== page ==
Latest By
Category:


Armor
Artificial Intelligence
Biology
Clothing
Communication
Computers
Culture
Data Storage
Displays
Engineering
Entertainment
Food
Input Devices
Lifestyle
Living Space
Manufacturing
Material
Media
Medical
Miscellaneous
Robotics
Security
Space Tech
Spacecraft
Surveillance
Transportation
Travel
Vehicle
Virtual Person
Warfare
Weapon
Work

"I operate by a code that makes me responsible for what I do, makes me definitely, directly, genuinely responsible. I am precisely the kind of person I made myself out to be."
- Harlan Ellison

Spectroscopic Robot Converter  
  Accepted the return of soft x-ray radiation, and translated it into Fraunhofer spectra.  

When searching for precious metals and minerals amongst the tiny planetoids orbiting in Saturn's rings, you need all the modern conveniences. Including a way to translate the return from an X gun into easily-identified patterns.

As the pencil of soft X rays, under the guidance of his skilled hand, probed into the twenty-foot planetoid, its reflections trembled ghostily in the milk-luminous chart. But not as complicated X ray patterns. A spectroscopic robot converter weighed each incoming quantum, and mechanically translated it into dark line, or Fraunhofer, spectra.

...the atoms absorbed the X beams, used what they could by the immutable laws of matter, and regurgitated the remainder. This atomic excreta, returned to the source, was different for each different atom. The Fraunhofer converter, like a movie screen, molded visible design from invisible radiation. One skilled in spectroscopy could read these designs like the pages of a book.

From Diamond Planetoid, by Gordon A. Giles.
Published by Astounding Science-Fiction in 1937
Additional resources -

Joseph von Fraunhofer invented the spectroscope in 1814; the dark lines that are seen in the spectrum of light from the sun bear his name. The Fraunhofer lines weren't explained until the 1850's - as atomic absorption lines. Fraunhofer was a brilliant optician who learned how to make the world's highest quality optical glass from Benedictine monks. Unfortunately, he died at a young age (39), poisoned as many glass makers were by the heavy metal vapors used in glass manufacture.

Comment/Join this discussion ( 0 ) | RSS/XML | Blog This |

Additional resources:
  More Ideas and Technology from Diamond Planetoid
  More Ideas and Technology by Gordon A. Giles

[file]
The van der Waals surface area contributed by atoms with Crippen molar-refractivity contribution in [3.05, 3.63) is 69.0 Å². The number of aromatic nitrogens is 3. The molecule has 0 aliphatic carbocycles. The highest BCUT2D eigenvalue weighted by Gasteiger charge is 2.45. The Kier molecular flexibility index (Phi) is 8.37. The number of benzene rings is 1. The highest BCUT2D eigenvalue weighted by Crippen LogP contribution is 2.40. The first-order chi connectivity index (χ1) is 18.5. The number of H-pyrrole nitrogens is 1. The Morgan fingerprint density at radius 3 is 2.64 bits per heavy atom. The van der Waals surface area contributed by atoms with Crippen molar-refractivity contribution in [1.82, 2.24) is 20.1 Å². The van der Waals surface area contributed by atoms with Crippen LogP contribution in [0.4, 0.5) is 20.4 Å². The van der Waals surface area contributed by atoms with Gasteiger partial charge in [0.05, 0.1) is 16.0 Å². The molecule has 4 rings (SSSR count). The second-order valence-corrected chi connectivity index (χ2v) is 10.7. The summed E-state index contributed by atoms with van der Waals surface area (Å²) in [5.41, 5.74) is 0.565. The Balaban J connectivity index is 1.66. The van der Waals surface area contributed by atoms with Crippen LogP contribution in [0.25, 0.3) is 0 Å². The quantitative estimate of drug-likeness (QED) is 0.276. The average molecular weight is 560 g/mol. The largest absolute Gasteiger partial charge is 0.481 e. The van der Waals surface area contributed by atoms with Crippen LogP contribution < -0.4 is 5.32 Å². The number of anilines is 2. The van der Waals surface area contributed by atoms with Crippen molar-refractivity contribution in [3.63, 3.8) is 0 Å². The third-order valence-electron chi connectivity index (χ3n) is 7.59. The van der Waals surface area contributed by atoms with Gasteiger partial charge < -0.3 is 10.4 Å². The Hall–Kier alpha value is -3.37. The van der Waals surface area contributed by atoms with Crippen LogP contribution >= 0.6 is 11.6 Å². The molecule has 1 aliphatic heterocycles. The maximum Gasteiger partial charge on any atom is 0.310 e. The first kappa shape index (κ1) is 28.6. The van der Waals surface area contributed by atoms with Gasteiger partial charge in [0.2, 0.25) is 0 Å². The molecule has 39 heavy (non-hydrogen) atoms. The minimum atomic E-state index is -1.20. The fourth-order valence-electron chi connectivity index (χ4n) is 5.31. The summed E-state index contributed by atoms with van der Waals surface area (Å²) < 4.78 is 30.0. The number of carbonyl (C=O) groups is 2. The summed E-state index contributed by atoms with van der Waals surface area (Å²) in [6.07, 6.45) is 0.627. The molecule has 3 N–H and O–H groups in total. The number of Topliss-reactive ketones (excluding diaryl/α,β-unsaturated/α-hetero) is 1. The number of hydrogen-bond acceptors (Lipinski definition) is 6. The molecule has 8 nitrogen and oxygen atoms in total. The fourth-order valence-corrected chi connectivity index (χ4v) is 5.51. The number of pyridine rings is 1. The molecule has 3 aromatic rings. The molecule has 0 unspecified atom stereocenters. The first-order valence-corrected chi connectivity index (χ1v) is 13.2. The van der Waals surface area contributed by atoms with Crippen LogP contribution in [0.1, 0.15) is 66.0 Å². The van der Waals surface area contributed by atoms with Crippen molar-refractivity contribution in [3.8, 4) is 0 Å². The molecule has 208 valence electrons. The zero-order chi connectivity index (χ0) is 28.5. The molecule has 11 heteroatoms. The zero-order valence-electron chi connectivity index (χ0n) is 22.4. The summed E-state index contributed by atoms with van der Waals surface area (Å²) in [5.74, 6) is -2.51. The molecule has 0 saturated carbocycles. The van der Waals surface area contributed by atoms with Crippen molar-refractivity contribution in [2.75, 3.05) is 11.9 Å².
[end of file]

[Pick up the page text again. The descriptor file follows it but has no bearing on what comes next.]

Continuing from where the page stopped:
Tech news articles related to Diamond Planetoid
  Tech news articles related to works by Gordon A. Giles

Articles related to Space Tech
WINE Spacecraft To Extract Water From Asteroids
Japanese Swordsmiths Take On Asteroids
Saturn's Rings To Vanish, Let's Mine Them While We Can
Negative Matter Fluid Theorized In New Paper

Want to Contribute an Item? It's easy:
Get the name of the item, a quote, the book's name and the author's name, and Add it here.

<Previous
Next>

Google
  Web TechNovelgy.com   

 

 

Technovelgy (that's tech-novel-gee!) is devoted to the creative science inventions and ideas of sf authors. Look for the Invention Category that interests you, the Glossary, the Invention Timeline, or see what's New.

 

 

 

 

More News

Spicy Tomatoes Created With Genetic Engineering
How about mashed potatoes and brown gravy?

Driverless Hotel Rooms Predicted In 1828
'Did you never see a moving house before?'

Yandex Self-Driving Taxi Is Very Smooth
'The big car was slowing down, its computer brain sensing an exit ahead.'

Cosplay Style Wings Could Work On Moon
'They're lovely! - titanalloy struts as light and strong as bird-bones...'

Tesla Model 3 Has Outside Speaker Grille
Robert Heinlein does it again.

Arizona Luddites Attack Self-Driving Vehicles
'Trucks don't drive by themselves...' Or do they?

Organaut! Russians 3D Print Living Tissue In Space
'For a while your colonists will have to come up [to orbit] to the Hospital...'

WINE Spacecraft To Extract Water From Asteroids
'Yes, strangely enough there was still sufficient water beneath the surface of Vesta.'

Japanese Swordsmiths Take On Asteroids
'... a tiny, rocket-powered projectile, drove towards the mysterious bulk.'

More SF in the News

More Beyond Technovelgy

Home | Glossary | Invention Timeline | Category | New | Contact Us | FAQ | Advertise |
Technovelgy.com - where science meets fiction™

Copyright© Technovelgy LLC; all rights reserved.